Co-op games can suffer from quarterbacking; where one player takes charge, essentially taking everyone’s turn for them. Assembly not only makes that tricky but it actually punishes the quarterback if they rear their head. It challenges players to become telepathic, which is no bad thing if gaining superpowers was that easy, or perhaps more realistically, it challenges players to synchronize their thinking and plans. You’ll very quickly realise how alike you are in your pattern of thinking to your support player in how you deal with your train of thought, how your problem solves and how good your memory is.
It’s quite an unusual sensation mentally screaming at the other player to perform a switch command, because you can verify it, and then in your turn lock that bay down. Normally, when you see a perfect solution to your problem in a game, your screaming “Don’t do it, anything but that one.” You do that thing where you try not to look at the card you want. That is flipped on its head here which makes for quite a unique feeling. Obviously, they never do what you want them to do, invariably, they have their own plan. Smegheads.
If, however, you are sick of being let down by your support player you can very quickly and easily play this game alone – by just removing a few cards. To be honest, I prefer Assembly as a solo game, having to tease out the puzzle solo presents enough of an engaging, puzzling challenge, and with such a short play time I can bash a game out while there’s a pizza in the oven. Also, no-one lets you down.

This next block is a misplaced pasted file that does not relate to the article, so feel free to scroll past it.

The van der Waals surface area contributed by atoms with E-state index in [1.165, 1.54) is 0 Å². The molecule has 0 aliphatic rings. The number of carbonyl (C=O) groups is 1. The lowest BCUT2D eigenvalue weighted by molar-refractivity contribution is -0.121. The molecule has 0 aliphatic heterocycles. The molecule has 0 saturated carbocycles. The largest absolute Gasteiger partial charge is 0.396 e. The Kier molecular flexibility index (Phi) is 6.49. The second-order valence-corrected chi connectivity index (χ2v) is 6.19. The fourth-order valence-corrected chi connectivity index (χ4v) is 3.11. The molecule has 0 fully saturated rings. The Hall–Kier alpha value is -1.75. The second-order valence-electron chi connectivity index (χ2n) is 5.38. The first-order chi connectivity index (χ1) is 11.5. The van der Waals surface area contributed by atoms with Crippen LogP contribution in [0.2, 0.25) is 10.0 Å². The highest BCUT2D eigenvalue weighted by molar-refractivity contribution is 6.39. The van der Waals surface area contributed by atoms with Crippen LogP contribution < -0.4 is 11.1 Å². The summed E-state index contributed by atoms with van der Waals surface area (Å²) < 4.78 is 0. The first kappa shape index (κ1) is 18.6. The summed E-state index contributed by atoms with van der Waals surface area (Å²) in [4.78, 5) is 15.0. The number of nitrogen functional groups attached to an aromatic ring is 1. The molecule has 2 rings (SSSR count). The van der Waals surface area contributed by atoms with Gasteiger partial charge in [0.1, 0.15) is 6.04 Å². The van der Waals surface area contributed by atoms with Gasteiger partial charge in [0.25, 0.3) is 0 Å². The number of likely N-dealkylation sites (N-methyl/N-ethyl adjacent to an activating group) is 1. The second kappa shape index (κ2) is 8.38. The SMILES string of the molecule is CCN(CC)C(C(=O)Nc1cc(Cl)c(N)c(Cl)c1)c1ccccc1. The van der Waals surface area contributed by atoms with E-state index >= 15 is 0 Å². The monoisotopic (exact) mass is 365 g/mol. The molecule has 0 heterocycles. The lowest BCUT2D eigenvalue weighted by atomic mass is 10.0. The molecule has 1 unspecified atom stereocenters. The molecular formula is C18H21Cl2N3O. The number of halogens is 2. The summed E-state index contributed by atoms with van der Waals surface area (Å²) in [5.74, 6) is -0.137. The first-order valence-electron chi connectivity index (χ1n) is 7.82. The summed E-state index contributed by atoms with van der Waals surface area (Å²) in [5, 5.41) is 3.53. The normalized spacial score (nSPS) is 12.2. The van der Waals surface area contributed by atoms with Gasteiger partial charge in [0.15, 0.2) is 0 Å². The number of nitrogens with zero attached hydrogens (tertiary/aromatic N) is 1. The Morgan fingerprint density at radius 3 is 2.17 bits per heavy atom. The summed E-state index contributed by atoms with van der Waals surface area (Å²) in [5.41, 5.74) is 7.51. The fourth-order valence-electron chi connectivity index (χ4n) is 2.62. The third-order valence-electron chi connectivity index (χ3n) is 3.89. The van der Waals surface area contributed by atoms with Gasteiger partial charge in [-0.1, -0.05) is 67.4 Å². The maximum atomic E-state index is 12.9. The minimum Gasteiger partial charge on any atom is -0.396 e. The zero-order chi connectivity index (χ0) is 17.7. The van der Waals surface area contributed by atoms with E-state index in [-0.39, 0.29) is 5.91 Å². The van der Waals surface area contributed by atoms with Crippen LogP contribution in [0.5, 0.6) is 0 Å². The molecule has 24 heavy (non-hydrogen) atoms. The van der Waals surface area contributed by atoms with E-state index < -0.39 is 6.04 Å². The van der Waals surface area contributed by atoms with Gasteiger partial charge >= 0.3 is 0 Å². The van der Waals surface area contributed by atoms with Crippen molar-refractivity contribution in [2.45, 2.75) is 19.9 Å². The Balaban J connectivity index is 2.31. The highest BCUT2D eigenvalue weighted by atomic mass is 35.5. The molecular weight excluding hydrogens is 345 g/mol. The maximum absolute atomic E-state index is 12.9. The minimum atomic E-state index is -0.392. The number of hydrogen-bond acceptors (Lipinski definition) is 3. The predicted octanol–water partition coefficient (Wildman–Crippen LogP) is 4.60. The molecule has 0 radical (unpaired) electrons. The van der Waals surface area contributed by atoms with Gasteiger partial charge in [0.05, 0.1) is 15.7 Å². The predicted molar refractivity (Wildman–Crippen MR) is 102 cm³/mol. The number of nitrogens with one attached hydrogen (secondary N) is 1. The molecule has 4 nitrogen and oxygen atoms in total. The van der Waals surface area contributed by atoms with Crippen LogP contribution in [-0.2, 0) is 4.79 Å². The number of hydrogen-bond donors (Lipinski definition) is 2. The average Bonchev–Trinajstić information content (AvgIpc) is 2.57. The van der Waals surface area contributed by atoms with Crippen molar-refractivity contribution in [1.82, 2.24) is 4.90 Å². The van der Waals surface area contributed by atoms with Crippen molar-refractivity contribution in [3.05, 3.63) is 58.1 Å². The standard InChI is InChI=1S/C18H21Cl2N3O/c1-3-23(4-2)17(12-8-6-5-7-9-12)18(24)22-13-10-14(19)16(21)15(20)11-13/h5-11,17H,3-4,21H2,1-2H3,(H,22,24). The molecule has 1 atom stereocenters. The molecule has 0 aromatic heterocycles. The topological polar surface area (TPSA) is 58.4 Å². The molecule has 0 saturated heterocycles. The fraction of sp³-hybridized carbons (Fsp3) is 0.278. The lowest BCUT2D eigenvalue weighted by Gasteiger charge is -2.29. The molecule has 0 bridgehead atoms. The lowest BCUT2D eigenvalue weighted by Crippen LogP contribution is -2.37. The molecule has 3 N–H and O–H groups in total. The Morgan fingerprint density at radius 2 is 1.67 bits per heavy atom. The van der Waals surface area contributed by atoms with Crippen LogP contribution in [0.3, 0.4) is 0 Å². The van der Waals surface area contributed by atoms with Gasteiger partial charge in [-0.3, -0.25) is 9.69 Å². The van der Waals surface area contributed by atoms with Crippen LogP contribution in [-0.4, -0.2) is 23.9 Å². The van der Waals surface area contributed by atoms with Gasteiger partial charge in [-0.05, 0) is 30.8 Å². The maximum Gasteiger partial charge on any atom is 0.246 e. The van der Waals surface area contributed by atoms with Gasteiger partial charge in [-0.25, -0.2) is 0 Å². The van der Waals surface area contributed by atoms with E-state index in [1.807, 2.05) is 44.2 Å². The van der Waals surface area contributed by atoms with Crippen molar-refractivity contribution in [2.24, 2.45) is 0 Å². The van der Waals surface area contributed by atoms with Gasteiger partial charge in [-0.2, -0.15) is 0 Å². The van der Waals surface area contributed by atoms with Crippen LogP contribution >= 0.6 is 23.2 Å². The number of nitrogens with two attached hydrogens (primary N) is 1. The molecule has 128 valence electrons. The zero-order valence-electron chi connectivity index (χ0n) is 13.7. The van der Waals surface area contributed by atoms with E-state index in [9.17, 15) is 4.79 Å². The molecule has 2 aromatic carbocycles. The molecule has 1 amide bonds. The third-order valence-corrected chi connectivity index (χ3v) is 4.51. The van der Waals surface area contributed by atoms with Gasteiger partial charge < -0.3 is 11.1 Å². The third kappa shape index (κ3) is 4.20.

Once you’ve mastered the simple version of this game you can throw in the malfunction cards – where the station starts to break down and fights you back. These will only affect 4 bays (those at 12,3,6, and 9) and ramp up the difficulty and frustration nicely. After that there are more ways to make the game more of a challenging…but I haven’t go there yet, but it’s a comfort to know they are there…sort of.
One issue that can creep into games though is players “bending” the rules. Now I take my rules and gaming very, very seriously (look, I’m a nice guy but once those cards have been dealt and the dice rolled I don’t give a monkey’s about your dog/kids/wife/husband/job/parents/garden/car – just shut the hell up and play). There are three modes of play that relate to communication ranging from a general discussion on what players should focus on – to absolutely no verbal communication at all – the rulebook comes with a sign language section that covers all the command words you’ll need to play it. How you choose to play is in your remit, but one slip, one moment of frustration can reveal important information that can steal some of the fun of this game, but, it is all in how strictly you choose to follow the rules.
What you’ll get with Assembly is a neat puzzle game, but more than that, this strikes a great co-op chord. Not only does a victory feel especially shared and equally achieved, but in playing this game you’ll create a muster point of thought, where there is a degree of pleasure and alarm (in almost equal measure) when both players are on the same page. I find myself often impressed by microgames, the austere and economic design is something I can really appreciate, it also means that you can get a great game without too much damage to the wallet.
Assembly is on Kickstarter now for £16 and for that, you’d be a smeghead for missing out.
This review was based on a prototype version of the game provided by the publisher, as such the final version may differ from what is seen here.